How to Lose a Roommate in 10 Days

By Emily Peterson | September 23, 2016 4:01am


Are you frustrated with your roommate? Done with sharing? Are you sick of sleeping a few feet from someone you barely know? Pick and choose from these top rated ways to be a terrible roommate, and you just might force your roommate to move out. Gathered from real experiences across the Bluff, these tips are perfect ways to lose a roommate. Side effects include bitterness, anger and an unhealthy dose of passive aggressiveness.

1. Leave moldy, gross dishes in the sink, on your desk, on your roommate’s desk, in your roommate’s bed or anywhere really. Let the trash can overflow with the rest of your uneaten food, but never take it out. Bonus points if fruit flies start to gather.

2. Stare at your roommate. All the time. When they are brushing their teeth. Doing their homework. And especially when they are trying to sleep. Guaranteed to create paranoia and occasional staring contests.

3. Leave the door unlocked all the time, especially if your roommate leaves valuables out in the open. On the one day your roommate forgets his or her keys, lock the door.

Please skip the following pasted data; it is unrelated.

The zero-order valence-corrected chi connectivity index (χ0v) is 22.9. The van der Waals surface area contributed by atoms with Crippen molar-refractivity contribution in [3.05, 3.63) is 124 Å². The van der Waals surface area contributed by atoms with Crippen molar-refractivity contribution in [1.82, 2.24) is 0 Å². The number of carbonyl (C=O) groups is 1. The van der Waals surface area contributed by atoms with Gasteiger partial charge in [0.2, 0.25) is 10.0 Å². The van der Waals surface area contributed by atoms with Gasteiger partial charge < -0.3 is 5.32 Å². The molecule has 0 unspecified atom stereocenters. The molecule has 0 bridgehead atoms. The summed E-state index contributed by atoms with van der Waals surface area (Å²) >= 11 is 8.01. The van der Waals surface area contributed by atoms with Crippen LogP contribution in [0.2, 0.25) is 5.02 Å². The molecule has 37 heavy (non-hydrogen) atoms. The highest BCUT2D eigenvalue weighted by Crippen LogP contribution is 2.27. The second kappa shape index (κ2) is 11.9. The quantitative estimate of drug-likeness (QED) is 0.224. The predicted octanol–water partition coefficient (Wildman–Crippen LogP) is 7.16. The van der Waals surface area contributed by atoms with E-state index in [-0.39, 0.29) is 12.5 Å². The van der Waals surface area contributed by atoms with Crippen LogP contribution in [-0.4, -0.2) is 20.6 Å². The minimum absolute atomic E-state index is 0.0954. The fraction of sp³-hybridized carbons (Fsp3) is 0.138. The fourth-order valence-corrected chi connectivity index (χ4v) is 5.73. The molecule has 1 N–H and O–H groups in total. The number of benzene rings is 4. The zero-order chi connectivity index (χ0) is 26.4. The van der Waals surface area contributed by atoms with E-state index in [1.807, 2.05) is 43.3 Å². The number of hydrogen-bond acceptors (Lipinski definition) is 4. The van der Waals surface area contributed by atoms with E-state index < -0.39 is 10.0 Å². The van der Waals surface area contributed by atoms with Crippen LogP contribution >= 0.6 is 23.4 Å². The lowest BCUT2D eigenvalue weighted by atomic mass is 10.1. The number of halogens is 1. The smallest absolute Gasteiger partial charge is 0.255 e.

4. Wake up very early and perform a very noisy morning routine. Slam closest drawers, turn on lights and loudly crunch your breakfast cereal near their bed.

5. If your roommate is ever gone overnight, be sure to let other people sleep in his or her bed. Leave the bed obviously wrinkled and drooled on, but lie to your roommate if they ask about the sleepover.

6. Eat all your roommate’s food. Lie about it. Be sure to leave the wrappers in the trash can.

7. Wear your roommate’s clothing without asking. Make sure to run into them in the commons and ask if they like your outfit.

8. Refuse to shower or wash your clothes. Skip deodorant. Make sure the smell is pungent enough to drive your roommate out of the room. If necessary, invent an allergy to air fresheners to combat roommate pleas for clear air.

9. Never leave the room.

10. Let your double room become a triple if you have a significant other. Ask your roommate to leave the room often so you can spend time with that significant other. Then stop asking.

For the sane readers out there who wish to live in harmony, or at least have a tolerable truce with your roommate, please avoid the above tips at all costs. Chances are you are stuck with your roomie all year, and living in tension and bitterness does not enhance the college experience. Communication and respect go a long way to creating a healthy room atmosphere. And if your roommate begins to perform any of the tips mentioned—Run!